Redefining insurance over the next decadeBy Peter Miller
Insurance providers must lay the transformation groundwork for innovation now.
The insurance industry in Asia has been accused of being slower than other industries to embrace digital transformation. This can be attributed to a combination of factors, including a resilient business model, legacy systems, and the highly regulated nature of the industry.
But as major forces such as climate change, an uneven economic recovery, and global uncertainties reshape the market, the industry is confronted with unique challenges – and opportunities – in this window of time. To open the way for success in the coming decade, insurance providers must lay the transformation groundwork for innovation now.
The next level of customer experience
Travel insurance is what digitisation should look like. Today, most of us get our travel insurance online, either through an insurer’s website or when booking our flights. But must customer contact begin and end at that transaction?
For instance, when a traveller is unwell, modern ecosystems allow for telemedicine and/or the nearest medical personnel or transport to be dispatched to the traveller’s location. Rather than limiting contact to an impersonal claims process that happens past the fact, a better experience would be to ease an unpleasant situation by working with partners to deliver relevant care and help at the point of need.
Needs-based advice has been spoken about for decades but now with an abundance of real-time customer data available it is possible to make the right offer at the right time through the right channel including incorporating behavioural economics.
Customers for life
Customer ‘’lifetime value’’ is a concept often discussed but not practised as broadly as it should be. For example, some banks offer an initial interest-free overdraft and in effect free upfront cash to students opening their first bank accounts. The idea is to invest in their potential life-long customers upon graduation whilst recognising they may not make any money from these customers for several years.
Initial insurance sales can be the start of a life-long relationship to nurture as the customer progresses through different phases and needs in life. Having a customer for life also means supporting customers beyond the initial point of sale. A customer who purchased insurance from a bank should be able to go back for support; one basic area banks should support customers more is by integrating pertinent information about their insurance products into their banking apps.
The core of the insurance industry revolves around protection from risk. One way to augment this is by having a broader view of protection beyond financial compensation such as helping customers remain physically and mentally well by encouraging exercise, regular medical check-ups or identifying early signs of stress. Gamification supported by behavioural analysis is one technique used to ensure an engaging experience.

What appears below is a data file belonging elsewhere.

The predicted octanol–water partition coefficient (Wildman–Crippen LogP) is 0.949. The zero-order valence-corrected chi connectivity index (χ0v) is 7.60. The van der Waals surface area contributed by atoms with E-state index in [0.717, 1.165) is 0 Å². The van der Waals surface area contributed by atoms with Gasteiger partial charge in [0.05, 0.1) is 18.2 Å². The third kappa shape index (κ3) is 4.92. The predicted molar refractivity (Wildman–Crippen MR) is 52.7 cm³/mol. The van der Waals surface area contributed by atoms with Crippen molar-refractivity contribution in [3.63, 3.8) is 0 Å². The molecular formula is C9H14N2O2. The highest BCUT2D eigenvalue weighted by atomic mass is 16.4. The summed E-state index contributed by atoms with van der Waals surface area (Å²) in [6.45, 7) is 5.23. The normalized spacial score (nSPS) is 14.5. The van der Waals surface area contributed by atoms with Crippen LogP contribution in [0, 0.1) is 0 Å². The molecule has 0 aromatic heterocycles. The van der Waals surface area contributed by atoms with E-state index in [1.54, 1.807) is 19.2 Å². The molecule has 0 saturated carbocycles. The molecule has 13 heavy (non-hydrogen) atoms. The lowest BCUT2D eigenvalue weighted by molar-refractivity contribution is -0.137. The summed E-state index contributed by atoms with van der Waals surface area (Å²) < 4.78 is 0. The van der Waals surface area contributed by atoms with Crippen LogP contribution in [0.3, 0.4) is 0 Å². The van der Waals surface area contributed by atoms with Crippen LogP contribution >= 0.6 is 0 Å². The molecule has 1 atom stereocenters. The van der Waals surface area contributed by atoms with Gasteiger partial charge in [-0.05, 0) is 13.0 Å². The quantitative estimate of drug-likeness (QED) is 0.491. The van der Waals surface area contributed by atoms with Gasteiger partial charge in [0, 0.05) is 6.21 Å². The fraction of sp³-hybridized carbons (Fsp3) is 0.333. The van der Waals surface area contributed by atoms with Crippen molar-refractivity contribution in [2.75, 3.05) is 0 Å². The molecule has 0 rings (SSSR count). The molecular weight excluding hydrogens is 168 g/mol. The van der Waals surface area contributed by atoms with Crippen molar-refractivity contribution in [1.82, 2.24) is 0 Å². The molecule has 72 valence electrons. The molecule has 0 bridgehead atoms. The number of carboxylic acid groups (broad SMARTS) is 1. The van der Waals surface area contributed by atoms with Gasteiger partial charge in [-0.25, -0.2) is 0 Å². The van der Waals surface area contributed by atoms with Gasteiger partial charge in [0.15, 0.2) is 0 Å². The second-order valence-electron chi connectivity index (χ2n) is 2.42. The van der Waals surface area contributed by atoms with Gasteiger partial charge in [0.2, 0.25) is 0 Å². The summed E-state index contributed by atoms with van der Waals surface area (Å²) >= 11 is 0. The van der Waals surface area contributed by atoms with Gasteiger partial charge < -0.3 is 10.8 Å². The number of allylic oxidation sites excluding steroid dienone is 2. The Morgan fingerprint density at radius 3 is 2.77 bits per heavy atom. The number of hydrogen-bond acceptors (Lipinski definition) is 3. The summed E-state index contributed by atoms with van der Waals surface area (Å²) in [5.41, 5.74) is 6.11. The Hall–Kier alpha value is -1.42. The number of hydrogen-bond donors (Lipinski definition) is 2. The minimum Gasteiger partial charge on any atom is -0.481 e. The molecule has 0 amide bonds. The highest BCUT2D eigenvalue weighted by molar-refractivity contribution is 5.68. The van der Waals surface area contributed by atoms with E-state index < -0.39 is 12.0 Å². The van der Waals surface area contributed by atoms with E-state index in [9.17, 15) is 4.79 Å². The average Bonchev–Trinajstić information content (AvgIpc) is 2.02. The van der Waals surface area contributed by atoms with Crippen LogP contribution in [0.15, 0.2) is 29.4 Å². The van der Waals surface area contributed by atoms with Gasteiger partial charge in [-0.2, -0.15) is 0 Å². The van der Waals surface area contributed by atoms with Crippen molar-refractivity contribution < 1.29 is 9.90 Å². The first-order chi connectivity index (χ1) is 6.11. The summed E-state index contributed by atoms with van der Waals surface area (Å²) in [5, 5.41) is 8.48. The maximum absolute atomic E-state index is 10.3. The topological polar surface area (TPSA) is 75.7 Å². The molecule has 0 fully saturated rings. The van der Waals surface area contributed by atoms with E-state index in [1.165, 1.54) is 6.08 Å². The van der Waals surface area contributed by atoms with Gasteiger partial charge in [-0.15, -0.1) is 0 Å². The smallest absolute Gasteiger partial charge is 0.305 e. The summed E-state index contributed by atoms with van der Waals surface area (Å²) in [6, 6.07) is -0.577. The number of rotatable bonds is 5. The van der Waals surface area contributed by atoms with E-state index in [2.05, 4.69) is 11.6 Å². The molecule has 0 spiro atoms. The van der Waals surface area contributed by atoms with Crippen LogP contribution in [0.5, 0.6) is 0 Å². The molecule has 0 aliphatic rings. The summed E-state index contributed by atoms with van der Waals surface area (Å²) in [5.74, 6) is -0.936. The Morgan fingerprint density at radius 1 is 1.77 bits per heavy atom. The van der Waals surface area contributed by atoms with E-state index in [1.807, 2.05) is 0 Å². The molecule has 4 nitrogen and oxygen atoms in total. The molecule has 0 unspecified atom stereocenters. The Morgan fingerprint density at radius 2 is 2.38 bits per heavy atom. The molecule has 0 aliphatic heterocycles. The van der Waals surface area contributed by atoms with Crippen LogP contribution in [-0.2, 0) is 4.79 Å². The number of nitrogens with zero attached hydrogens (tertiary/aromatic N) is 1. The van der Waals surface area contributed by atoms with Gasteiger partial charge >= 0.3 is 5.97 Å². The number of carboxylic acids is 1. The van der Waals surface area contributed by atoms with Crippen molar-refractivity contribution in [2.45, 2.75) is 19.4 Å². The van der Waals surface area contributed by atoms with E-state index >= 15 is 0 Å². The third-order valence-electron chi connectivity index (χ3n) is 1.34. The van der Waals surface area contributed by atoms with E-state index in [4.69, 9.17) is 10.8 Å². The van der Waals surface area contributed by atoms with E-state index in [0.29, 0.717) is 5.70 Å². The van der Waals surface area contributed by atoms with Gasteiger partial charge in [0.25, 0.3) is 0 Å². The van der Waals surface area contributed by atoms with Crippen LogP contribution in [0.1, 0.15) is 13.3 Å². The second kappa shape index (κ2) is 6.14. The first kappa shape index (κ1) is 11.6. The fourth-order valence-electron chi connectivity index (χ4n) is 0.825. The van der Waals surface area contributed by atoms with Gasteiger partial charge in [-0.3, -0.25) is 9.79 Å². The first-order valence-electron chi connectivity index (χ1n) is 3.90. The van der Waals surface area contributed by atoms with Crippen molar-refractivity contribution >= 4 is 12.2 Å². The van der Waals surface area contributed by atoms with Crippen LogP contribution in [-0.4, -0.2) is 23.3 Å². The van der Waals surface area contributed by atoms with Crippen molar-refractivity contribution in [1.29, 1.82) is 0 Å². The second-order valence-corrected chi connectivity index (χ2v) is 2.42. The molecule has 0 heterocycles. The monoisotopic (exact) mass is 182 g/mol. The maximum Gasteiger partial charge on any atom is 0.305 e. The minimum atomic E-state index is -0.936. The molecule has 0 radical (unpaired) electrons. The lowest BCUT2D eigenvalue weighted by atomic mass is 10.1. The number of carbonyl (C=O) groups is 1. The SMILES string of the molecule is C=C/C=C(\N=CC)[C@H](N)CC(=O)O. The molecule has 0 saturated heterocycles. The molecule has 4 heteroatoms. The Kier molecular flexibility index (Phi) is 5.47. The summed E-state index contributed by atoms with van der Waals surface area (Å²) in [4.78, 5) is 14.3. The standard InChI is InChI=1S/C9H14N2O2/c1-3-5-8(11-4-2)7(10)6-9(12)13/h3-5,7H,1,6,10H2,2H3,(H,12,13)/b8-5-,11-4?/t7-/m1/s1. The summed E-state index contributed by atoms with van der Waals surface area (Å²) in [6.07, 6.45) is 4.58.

Building an ecosystem
Delivering superior customer experience and nurturing life-long relationships would not be possible without a strong digital foundation. Digitalisation sets the stage to bring us to the next level where an insured customer can bring their vehicle to the workshop and be assured that they are getting a fair price, the right parts, and know exactly when repairs will be completed.
Such an experience can only materialise through participation in a broad ecosystem of service providers and insurance firms. With the right ecosystem provider, insurers can leapfrog the competition and gain the opportunity to offer products to a broader audience or incorporate protection into services or products from other partners.
Insurers have long relied on partners to offer their products, be it extended warranties at car dealers and retail shops, travel agents offering travel insurance, or banks offering insurance products over the counter. This means that insurers already have the innate knowledge of how to operate in a decentralised environment and can adapt far quicker compared to other industries.
The future of insurance will be driven by data and rich connected ecosystems to deliver tailor-made products and exceptional end-to-end customer experiences enabled through deep insights. Future purchases will be part of a life-long relationship between customers instead of a one-off and with banks or insurers, they trust.
Delivering this vision requires participation from all stakeholders, whether motor workshops, clinics, to insurers. The industry is still at the early stages of this journey, but we are moving in that direction. The next decade of insurance will likely look very different from today.